Don’t take Tweeting General lightly
Four-Star General Muhoozi Kainerugaba: this is the name of a man who should not be ignored; it would be imprudent to do so.
Uganda’s President Yoweri Museveni has been in power for the last 36 years, and if he decides to run for the presidency again in 2026 he may very well make it, but by then he will be 81 years old, and since longevity in power does not mean immortality, he, too, will eventually call it a day.
If you think about it, who else is better placed to replace him in that position but his son, the Tweeting General himself, a man who has never hidden his ambitions in that regard?
In fact, it appears as if the only person stopping Gen Kainerugaba from declaring himself president is his father who has side-stepped requests to declare whether he is running again in the next three years.
Now, it appears that the young stallion is chafing at the bit, judging from the content of his tweets since last year when he gained notoriety by threatening to invade Kenya, capture Nairobi in less than two weeks, and settle in one of the city’s most lush estates, the only question being whether it will be Riverside or Westlands.
“I will be president of this country after my father”, he tweeted a week ago, “those fighting the project are lost. MK Movement will win!!!” These are not the words of a man who doesn’t know what he is saying.
The good General is not in any sense a buffoon. He is a highly educated military officer who has risen through the ranks to become the head of Uganda’s Land Army until last year when he was relieved of that duty and then promoted to the highest ranks in the country’s military.
One may very argue that these are Uganda’s domestic politics which Kenyans can safely ignore. After all, our influence on the country’s presidential succession will be minimal.
The only thing that should concern us is whether Gen Kainerugaba’s tweet storms have the tacit support of his father or whether he has designs on Kenya’s territorial integrity if he does, indeed, end up succeeding his father.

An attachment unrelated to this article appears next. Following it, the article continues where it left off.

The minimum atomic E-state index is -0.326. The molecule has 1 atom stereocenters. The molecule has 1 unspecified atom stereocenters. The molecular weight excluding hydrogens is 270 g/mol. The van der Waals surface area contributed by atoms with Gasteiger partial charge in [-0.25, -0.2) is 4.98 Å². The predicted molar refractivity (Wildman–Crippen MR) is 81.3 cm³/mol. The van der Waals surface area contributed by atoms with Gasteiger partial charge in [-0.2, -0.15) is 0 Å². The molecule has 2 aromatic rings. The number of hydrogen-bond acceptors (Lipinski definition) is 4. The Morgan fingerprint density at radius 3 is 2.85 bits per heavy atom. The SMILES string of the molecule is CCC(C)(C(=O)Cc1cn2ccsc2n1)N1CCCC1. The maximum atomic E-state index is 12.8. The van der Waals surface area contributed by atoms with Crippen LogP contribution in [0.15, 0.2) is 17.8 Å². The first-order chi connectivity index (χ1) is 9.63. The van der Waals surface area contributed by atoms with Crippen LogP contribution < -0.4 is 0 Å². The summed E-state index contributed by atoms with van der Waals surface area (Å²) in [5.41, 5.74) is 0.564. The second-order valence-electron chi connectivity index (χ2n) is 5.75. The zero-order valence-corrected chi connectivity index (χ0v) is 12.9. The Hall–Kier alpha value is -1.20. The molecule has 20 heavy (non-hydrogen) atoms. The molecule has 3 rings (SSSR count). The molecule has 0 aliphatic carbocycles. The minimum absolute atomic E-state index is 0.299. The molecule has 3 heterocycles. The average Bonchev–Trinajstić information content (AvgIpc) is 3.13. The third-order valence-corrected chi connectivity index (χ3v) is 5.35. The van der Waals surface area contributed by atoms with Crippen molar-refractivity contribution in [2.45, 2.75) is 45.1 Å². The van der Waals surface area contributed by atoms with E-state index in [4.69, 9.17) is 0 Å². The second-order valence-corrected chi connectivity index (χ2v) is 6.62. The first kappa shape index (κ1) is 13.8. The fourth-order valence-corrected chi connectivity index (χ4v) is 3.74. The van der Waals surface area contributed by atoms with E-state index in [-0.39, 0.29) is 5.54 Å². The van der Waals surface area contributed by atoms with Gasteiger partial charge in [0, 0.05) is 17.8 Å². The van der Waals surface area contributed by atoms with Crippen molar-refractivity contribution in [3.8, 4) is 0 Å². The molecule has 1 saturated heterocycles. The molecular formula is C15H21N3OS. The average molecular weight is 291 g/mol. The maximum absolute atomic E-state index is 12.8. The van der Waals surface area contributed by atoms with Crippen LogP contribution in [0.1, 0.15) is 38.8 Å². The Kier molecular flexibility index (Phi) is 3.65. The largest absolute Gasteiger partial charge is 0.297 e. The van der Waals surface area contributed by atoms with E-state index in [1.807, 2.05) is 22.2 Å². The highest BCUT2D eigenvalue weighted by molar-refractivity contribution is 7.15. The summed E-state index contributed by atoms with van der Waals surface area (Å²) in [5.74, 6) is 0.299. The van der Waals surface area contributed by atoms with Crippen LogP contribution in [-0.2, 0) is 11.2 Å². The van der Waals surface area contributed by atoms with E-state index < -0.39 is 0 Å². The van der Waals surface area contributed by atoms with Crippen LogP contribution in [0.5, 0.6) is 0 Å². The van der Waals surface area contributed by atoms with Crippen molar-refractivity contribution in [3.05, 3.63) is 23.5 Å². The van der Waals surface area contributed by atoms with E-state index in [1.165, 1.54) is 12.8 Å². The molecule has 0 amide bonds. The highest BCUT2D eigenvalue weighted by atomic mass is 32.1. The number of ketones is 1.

This notion is not as far-fetched as one would like to believe. After all, back in October last year, he had this to say on his vision for the region: “To all my compatriots, fellow countrymen and women, Uganda and Kenya: I say we must conquer our fears. These colonial borders must fall.”
This, surely, cannot be just the hubristic ranting of a spoilt brat intent on seeking relevance; it may well be a statement of intent by a man with hegemonic propensities. After all, when did Kenyans become Ugandan “compatriots” unless the word has changed meaning?
And what would he be referring to when he says that “colonial boundaries must fall”? Even the most ardent of pan-Africanists long ago stopped saying such things, especially since the last of that breed died with the demise of Libya’s Col Muammar Gaddafi.
It would be a mistake to confuse him with his real compatriot, Idi Amin Dadda; they have very little in common, except their military leadership experience. What baffles many is that Gen Kainerugaba seems to have mesmerised the country’s youthful generation so much that a movement to induct him to the presidency has been formed, and is already attracting youths in their thousands.
The stalwarts of the struggle in the National Resistance Movement cannot be sleeping easy when they realise power may slip from their grasp. After all, they will not be dealing with the likes of Kizza Besigye or Bobi Wine; they will be contending with a president’s son who has the country’s army on his side and is busy wooing another restive “army” of youths. That, certainly, will be a tough nut to crack.
My contention is that Kenyan authorities should not take Gen Kainerugaba too lightly and the time to redirect his energies away from Kenya’s territory is now, not when he decides to bring chaos to our doorstep. Even if it is true that Kenya’s foreign policy is not premised on the contents of tweets, and even if that docket is being handled by a competent individual, it would be unwise to ignore such musings altogether.
After all, it is entirely possible, as a Kenyan scholar has argued, that Gen Kainerugaba is being allowed some latitude by his fellow General to rattle neighbouring States with some specific aim in mind.
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A year ago, I was paying an average of Sh4,000 per month to clear my electricity bill. Today, I am paying an average of Sh8,000.
And according to the latest reports, the bill is bound to shoot up to twice this figure next month. I am not alone in this one, for everyone is complaining, yet the government is talking about making our manufacturing sector more vibrant and our exports competitive in the global market.
At this rate, it would require some special magic to make this happen. We may, in fact, need to go back to lighting candles at night.
Mr Ngwiri a consultant editor; [email protected]